Links of Note (week 47/220)
Every week I highlight the most interesting items from my media diet.
Photo by Sushant Jadhav
Arecibo Observatory (°18.35,-66.75) used by scientists to look through space and time, is going to be demolished as two of the main cables suspending the structure have snapped. Luckily we will always have Goldeneye!
- Denmark’s 300-year-old homes of the future Residents of the Danish island of Læsø use eelgrass as thatching for the roofs of houses.
Not only is eelgrass naturally fire-, rot- and pest-resistant, it also absorbs CO2, and as it doesn’t require heat to produce, is carbon neutral when harvested and used locally. Eelgrass becomes fully waterproof after about a year and has insulation properties comparable to those of mineral wool, a dense, fibrous material made from molten glass, stone or industrial waste. A roof can last hundreds of years — one of island’s remaining seaweed roofs dates more than 300 years — for comparison, a concrete tile roof typically lasts around 50. -via
According to Mitchell, our intestinal microbiome isn’t keeping up with the rapid pace of globalization. “Things are changing incredibly quickly,” he says, “but our genetics are still pre-industrial.” He associates modern ills such as high rates of allergies, obesity, and inflammatory bowel disease with modern substances that affect the gut, from antibiotics to fast food. “Parts of us are coping, but other parts are suffering,” Mitchell says.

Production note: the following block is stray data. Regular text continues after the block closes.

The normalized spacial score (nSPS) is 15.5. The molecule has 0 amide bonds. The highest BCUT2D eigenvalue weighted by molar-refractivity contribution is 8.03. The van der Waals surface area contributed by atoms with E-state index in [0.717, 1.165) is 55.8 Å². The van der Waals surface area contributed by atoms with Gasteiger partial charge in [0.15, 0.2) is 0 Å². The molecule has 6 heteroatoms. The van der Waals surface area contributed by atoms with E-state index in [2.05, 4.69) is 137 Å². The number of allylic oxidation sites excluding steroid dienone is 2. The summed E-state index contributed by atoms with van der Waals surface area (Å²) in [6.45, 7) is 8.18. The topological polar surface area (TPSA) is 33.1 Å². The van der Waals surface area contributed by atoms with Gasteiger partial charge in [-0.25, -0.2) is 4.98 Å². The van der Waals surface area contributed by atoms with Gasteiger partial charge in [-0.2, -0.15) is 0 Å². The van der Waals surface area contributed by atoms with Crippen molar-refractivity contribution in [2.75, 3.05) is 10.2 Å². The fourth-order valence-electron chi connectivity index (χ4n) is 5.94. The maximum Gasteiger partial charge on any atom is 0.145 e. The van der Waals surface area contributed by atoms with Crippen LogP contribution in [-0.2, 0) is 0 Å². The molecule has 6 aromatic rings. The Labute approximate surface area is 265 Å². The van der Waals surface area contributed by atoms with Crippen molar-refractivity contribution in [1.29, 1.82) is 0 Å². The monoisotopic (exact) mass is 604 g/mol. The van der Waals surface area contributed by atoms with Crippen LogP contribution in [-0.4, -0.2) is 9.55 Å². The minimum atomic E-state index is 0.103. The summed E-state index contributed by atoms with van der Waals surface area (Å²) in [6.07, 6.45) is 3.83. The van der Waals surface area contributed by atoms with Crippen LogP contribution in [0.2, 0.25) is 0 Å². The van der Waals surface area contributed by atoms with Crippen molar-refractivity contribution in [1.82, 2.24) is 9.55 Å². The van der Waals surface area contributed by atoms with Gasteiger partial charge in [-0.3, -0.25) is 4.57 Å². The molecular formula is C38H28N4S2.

Thanks in part to its adoption in the 1840 presidential campaign, what began as a lame joke in a Boston newspaper morphed into one of the most ubiquitous expressions in the English language
- On Deviate with Rolf Potts and Stephanie Rosenbloom talk about The pleasures of (and strategies for) traveling solo. I know it seems strange to talk about travelling at this time but the conversation is a real pleasure. Part vicarious travel part warm memories resurfaced.
Sooner or Later All Games Become Serious - J.G.Ballard Super-Cannes
- A review of the Book A Pattern Language by Christopher Alexander.